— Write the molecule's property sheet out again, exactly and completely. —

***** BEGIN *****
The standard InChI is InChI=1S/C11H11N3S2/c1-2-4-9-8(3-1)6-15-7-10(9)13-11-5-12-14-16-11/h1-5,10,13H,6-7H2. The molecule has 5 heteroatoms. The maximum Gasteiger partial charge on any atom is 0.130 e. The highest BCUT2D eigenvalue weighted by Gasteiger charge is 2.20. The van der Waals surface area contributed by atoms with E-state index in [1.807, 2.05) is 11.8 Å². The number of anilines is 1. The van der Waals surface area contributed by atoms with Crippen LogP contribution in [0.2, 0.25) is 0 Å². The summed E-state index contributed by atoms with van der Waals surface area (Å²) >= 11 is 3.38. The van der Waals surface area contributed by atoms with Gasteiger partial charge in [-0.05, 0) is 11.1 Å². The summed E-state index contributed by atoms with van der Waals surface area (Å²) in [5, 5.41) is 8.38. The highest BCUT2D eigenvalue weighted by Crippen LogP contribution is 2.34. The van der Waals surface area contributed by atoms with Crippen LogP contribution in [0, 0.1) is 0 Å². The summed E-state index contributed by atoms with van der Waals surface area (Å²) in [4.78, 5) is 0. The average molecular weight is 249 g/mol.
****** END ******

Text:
The standard InChI is InChI=1S/C11H11N3S2/c1-2-4-9-8(3-1)6-15-7-10(9)13-11-5-12-14-16-11/h1-5,10,13H,6-7H2. The molecule has 5 heteroatoms. The maximum Gasteiger partial charge on any atom is 0.130 e. The highest BCUT2D eigenvalue weighted by Gasteiger charge is 2.20. The van der Waals surface area contributed by atoms with E-state index in [1.807, 2.05) is 11.8 Å². The number of anilines is 1. The van der Waals surface area contributed by atoms with Crippen LogP contribution in [0.2, 0.25) is 0 Å². The summed E-state index contributed by atoms with van der Waals surface area (Å²) >= 11 is 3.38. The van der Waals surface area contributed by atoms with Gasteiger partial charge in [-0.05, 0) is 11.1 Å². The summed E-state index contributed by atoms with van der Waals surface area (Å²) in [5, 5.41) is 8.38. The highest BCUT2D eigenvalue weighted by Crippen LogP contribution is 2.34. The van der Waals surface area contributed by atoms with Crippen LogP contribution in [0, 0.1) is 0 Å². The summed E-state index contributed by atoms with van der Waals surface area (Å²) in [4.78, 5) is 0. The average molecular weight is 249 g/mol.